Several validation studies of PSS have been carried out. However, there is no consensus in the literature about its dimensionality. A recent review pointed out that most of the studies highlight the two-factor model as having the best fit when compared to the one-factor model 29. In contrast, in Brazil, most studies found the best fit for the one-factor solution, especially for PSS10 12,24,28.

The lack of consensus about the PSS dimensionality may have been due to inadequate analytical strategies used in most previous studies. Most studies have examined the psychometric characteristics of the scale using PCA 12,17,24,25,30, which is a technique of data reduction that provides limited psychometric information and is not recommended to identify common factors and latent variables 14,30,31. In addition, we did not find investigations on PSS validity using CFA with the weighted least squares mean and variance adjusted (WLSMV) estimator 32, which is more appropriate for categorical variables. All studies that applied CFA used the ML estimator 14,16,18,19,21,26,27,28.

Moreover, validation studies of PSS have been conducted predominantly on samples of university professors, students and workers 29, whereas there is a lack of studies examining the PSS validity among pregnant women. Only one Arabic study analyzed the psychometric properties of the scale in a small sample (n = 113) of pregnant women 10.

Thus, this study aimed to evaluate the dimensional structure of two PSS versions (PSS10 and PSS14) using CFA, with the WLSMV estimator among pregnant women in two cities from two different Brazilian regions with contrasting socioeconomic conditions. In addition, reliability, convergent validity, discriminant validity and scalability were assessed. Finally, we believe that this broader analysis may provide further evidence of PSS validity in the Brazilian context.


Study design

This is a cross-sectional study and the data were obtained from the cohort study Etiological Factors of Preterm Birth and Consequences of Perinatal Factors for Child Health: Brazilian Birth Cohort Study of Ribeirão Preto and São Luís - BRISA23. The study was conducted in two Brazilian cities located in distinct regions. Details of the methods have been published elsewhere by Silva et al. 33.

Ribeirão Preto is located in the State of São Paulo, Southeastern Brazil, in a wealthy and industrialized region. Its Human Development Index (HDI) is 0.800, occupying the 40th place in Brazil. It had 604,682 inhabitants in 2010 and the per capita income was BRL 1,314.04 (USD 573.82). It is one of the most developed cities in Brazil, with 99% of residences receiving piped water and equipped with sanitary sewage (http://www.atlasbrasil.org.br/2013, accessed on 20/Jan/2015).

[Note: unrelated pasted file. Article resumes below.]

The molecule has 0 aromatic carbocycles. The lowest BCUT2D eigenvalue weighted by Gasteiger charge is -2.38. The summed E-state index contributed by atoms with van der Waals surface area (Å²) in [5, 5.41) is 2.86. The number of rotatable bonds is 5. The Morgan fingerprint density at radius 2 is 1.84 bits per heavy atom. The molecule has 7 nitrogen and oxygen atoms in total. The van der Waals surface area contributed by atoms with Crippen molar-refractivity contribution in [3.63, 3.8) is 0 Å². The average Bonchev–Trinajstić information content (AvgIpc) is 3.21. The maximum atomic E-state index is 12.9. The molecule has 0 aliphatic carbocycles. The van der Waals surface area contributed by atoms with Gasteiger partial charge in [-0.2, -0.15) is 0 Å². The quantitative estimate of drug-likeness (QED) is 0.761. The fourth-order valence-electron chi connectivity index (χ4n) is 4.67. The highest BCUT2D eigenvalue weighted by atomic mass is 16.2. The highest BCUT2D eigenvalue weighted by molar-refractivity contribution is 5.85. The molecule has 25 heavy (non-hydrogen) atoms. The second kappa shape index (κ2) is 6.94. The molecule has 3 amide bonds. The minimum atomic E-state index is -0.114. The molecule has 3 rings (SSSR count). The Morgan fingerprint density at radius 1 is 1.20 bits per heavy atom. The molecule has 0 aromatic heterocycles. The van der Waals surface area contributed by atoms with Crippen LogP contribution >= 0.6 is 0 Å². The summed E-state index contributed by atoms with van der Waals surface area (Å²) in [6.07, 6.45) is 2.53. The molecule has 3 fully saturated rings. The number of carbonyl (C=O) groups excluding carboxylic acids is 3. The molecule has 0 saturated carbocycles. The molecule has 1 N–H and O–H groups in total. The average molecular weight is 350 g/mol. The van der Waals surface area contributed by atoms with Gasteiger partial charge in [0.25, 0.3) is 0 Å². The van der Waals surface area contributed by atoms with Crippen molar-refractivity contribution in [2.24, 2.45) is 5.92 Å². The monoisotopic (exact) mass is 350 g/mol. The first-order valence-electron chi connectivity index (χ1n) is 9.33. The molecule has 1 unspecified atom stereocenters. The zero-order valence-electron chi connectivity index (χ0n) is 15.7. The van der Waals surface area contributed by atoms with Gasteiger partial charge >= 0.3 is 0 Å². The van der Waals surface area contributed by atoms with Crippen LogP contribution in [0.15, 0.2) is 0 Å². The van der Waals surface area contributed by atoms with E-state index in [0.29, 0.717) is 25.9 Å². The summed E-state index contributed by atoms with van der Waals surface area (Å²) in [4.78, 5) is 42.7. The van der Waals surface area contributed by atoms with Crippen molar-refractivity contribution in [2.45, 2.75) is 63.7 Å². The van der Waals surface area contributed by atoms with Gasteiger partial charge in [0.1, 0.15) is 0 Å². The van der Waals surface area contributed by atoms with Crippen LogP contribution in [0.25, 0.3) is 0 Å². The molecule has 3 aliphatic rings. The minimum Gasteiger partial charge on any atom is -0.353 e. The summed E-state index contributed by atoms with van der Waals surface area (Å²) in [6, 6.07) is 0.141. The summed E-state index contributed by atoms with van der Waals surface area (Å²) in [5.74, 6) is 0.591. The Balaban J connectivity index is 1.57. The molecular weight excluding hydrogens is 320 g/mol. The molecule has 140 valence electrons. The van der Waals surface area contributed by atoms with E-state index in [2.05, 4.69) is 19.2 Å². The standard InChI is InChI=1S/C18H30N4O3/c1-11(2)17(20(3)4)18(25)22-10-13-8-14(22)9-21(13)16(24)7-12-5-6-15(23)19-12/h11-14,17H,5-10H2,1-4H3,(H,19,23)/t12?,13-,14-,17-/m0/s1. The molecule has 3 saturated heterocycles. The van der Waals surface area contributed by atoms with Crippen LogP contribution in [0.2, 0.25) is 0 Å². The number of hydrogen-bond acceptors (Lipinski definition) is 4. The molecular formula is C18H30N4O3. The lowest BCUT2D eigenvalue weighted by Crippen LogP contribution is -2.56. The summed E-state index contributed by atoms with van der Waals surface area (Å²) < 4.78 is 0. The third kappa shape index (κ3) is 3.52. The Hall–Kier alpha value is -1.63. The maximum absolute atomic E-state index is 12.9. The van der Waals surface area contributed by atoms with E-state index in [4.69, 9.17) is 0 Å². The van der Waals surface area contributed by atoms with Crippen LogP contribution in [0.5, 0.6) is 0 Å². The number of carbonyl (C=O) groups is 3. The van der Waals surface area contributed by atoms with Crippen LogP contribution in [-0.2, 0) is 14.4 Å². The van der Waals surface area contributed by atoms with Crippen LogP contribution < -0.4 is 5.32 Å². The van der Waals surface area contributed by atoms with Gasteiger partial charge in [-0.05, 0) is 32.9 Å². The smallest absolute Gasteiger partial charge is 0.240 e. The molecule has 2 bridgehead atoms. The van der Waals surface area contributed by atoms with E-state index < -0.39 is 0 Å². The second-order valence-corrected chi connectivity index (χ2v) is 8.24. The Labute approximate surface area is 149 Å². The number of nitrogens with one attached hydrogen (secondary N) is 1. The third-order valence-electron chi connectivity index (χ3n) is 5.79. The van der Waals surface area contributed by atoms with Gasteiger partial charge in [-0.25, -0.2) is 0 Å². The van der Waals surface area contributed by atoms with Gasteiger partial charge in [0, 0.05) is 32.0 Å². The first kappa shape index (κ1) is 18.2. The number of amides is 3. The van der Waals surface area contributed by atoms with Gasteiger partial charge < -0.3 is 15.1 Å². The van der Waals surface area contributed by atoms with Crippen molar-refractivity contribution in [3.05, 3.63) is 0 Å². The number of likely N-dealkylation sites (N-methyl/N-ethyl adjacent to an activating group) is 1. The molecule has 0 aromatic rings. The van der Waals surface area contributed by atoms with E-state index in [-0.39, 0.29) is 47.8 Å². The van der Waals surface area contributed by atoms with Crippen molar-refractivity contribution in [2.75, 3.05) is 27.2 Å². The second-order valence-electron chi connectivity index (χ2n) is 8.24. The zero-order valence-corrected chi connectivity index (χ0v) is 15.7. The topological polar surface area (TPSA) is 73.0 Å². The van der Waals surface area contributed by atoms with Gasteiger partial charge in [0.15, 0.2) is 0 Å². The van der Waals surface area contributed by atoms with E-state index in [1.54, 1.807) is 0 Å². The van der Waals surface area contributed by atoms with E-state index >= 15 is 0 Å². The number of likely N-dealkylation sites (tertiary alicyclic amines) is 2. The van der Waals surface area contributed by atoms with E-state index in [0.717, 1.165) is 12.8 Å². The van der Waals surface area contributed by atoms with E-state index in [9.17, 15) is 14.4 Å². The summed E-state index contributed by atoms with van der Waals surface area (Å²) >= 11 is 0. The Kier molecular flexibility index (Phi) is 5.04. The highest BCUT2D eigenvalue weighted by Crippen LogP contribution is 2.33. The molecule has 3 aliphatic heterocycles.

São Luís, the capital of the State of Maranhão, is located in the Northeastern region of the country. Its HDI is 0.768, occupying the 249th place in Brazil. It had 1,014,837 inhabitants in 2010 and the per capita income was BRL 805.36 (equivalent to USD 351.69). The city is in one of the poorest regions of the country, where only 50% of households are equipped with sanitary sewage, and 75% receive piped water (http://www.atlasbrasil.org.br/2013, accessed on 20/Jan/2015).


A total of 1,447 pregnant women from São Luís participated in the study, from February 2010 to June 2011. In Ribeirão Preto, the sample consisted of 1,400 pregnant women who were interviewed from February 2010 to February 2011. Both groups were convenience samples due to the difficulty of obtaining a random sample of pregnant women from the two cities.

Data collection

Previously trained undergraduate students contacted the women during the prenatal period in ultrasound clinics, prenatal outpatient clinics and public and private maternity hospitals. Those who had performed obstetric ultrasound before the 20th gestational week, when gestational age is determined more reliably, were invited to participate. Women with multiple fetuses were not included.

The interviews were held at the Clinical Research Center of the Mother-Child Unit of the University Hospital in São Luís, and at the Clinical Research Unit of the University Hospital, University of São Paulo, in Ribeirão Preto. Women completed a self-administered questionnaire about PSS during this visit when their gestational age was 22 to 25 weeks.

Measuring instrument

The PSS was the instrument used to measure stress during pregnancy, which evaluates the perception of stressful experiences in the preceding month using a Likert-type five-point scale 11. PSS contains 14 items, seven of them positive and seven negative, and responses range from 0 to 4 (0 = never; 1 = almost never; 2 = sometimes; 3 = fairly often; 4 = very often).

Most questions reflect negative feelings and the inability to deal with stress, although some questions address positive emotions and the ability to act in stressful situations 10. All items were designed to identify to what extent the respondents evaluate their life as unpredictable, uncontrollable and overloaded, and included central components of the experience of stress. The version used in this study was translated and adapted to Brazilian Portuguese by Luft et al. 24 and was self-administered.

Data analysis

Data analysis was conducted following the procedures here described: